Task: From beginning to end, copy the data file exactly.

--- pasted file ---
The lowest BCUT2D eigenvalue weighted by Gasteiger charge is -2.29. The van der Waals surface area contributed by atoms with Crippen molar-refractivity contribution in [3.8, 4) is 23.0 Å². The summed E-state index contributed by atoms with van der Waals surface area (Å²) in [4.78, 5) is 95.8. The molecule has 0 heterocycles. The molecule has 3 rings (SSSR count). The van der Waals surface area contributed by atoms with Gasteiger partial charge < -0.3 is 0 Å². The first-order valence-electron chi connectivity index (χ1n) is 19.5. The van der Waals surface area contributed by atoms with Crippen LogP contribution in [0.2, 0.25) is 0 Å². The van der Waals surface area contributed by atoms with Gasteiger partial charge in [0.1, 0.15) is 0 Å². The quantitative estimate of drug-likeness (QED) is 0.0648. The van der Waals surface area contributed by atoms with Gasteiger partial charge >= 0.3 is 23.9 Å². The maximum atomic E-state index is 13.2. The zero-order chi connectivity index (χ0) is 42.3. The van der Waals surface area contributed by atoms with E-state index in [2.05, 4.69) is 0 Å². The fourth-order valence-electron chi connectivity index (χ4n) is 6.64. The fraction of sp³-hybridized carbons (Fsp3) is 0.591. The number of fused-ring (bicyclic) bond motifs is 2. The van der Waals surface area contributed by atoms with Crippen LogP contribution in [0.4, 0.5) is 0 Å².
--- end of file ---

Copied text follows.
The lowest BCUT2D eigenvalue weighted by Gasteiger charge is -2.29. The van der Waals surface area contributed by atoms with Crippen molar-refractivity contribution in [3.8, 4) is 23.0 Å². The summed E-state index contributed by atoms with van der Waals surface area (Å²) in [4.78, 5) is 95.8. The molecule has 0 heterocycles. The molecule has 3 rings (SSSR count). The van der Waals surface area contributed by atoms with Gasteiger partial charge < -0.3 is 0 Å². The first-order valence-electron chi connectivity index (χ1n) is 19.5. The van der Waals surface area contributed by atoms with Crippen LogP contribution in [0.2, 0.25) is 0 Å². The van der Waals surface area contributed by atoms with Gasteiger partial charge in [0.1, 0.15) is 0 Å². The quantitative estimate of drug-likeness (QED) is 0.0648. The van der Waals surface area contributed by atoms with Gasteiger partial charge >= 0.3 is 23.9 Å². The maximum atomic E-state index is 13.2. The zero-order chi connectivity index (χ0) is 42.3. The van der Waals surface area contributed by atoms with E-state index in [2.05, 4.69) is 0 Å². The fourth-order valence-electron chi connectivity index (χ4n) is 6.64. The fraction of sp³-hybridized carbons (Fsp3) is 0.591. The number of fused-ring (bicyclic) bond motifs is 2. The van der Waals surface area contributed by atoms with Crippen LogP contribution in [0.4, 0.5) is 0 Å².